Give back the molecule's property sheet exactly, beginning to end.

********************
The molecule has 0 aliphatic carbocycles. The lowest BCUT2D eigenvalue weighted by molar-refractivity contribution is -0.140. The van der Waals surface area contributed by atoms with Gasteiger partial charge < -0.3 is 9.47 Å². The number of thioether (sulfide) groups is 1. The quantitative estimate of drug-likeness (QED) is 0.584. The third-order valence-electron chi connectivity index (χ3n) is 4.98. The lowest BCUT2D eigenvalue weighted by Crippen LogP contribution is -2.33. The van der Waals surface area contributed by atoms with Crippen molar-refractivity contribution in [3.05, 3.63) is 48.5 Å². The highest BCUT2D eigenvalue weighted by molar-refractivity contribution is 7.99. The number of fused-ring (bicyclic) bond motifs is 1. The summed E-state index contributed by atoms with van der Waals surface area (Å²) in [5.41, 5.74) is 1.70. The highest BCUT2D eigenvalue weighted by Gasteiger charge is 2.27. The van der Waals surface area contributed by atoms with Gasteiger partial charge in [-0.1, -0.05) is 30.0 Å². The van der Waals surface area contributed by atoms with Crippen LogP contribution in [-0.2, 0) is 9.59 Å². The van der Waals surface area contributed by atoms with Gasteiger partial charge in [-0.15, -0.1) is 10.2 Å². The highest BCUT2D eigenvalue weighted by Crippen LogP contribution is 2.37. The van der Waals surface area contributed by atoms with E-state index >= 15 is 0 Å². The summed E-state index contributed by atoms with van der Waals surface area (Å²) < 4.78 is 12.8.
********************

The molecule has 0 aliphatic carbocycles. The lowest BCUT2D eigenvalue weighted by molar-refractivity contribution is -0.140. The van der Waals surface area contributed by atoms with Gasteiger partial charge < -0.3 is 9.47 Å². The number of thioether (sulfide) groups is 1. The quantitative estimate of drug-likeness (QED) is 0.584. The third-order valence-electron chi connectivity index (χ3n) is 4.98. The lowest BCUT2D eigenvalue weighted by Crippen LogP contribution is -2.33. The van der Waals surface area contributed by atoms with Crippen molar-refractivity contribution in [3.05, 3.63) is 48.5 Å². The highest BCUT2D eigenvalue weighted by molar-refractivity contribution is 7.99. The number of fused-ring (bicyclic) bond motifs is 1. The summed E-state index contributed by atoms with van der Waals surface area (Å²) in [5.41, 5.74) is 1.70. The highest BCUT2D eigenvalue weighted by Gasteiger charge is 2.27. The van der Waals surface area contributed by atoms with Gasteiger partial charge in [-0.1, -0.05) is 30.0 Å². The van der Waals surface area contributed by atoms with Crippen LogP contribution in [-0.2, 0) is 9.59 Å². The van der Waals surface area contributed by atoms with Gasteiger partial charge in [-0.15, -0.1) is 10.2 Å². The highest BCUT2D eigenvalue weighted by Crippen LogP contribution is 2.37. The van der Waals surface area contributed by atoms with E-state index >= 15 is 0 Å². The summed E-state index contributed by atoms with van der Waals surface area (Å²) < 4.78 is 12.8.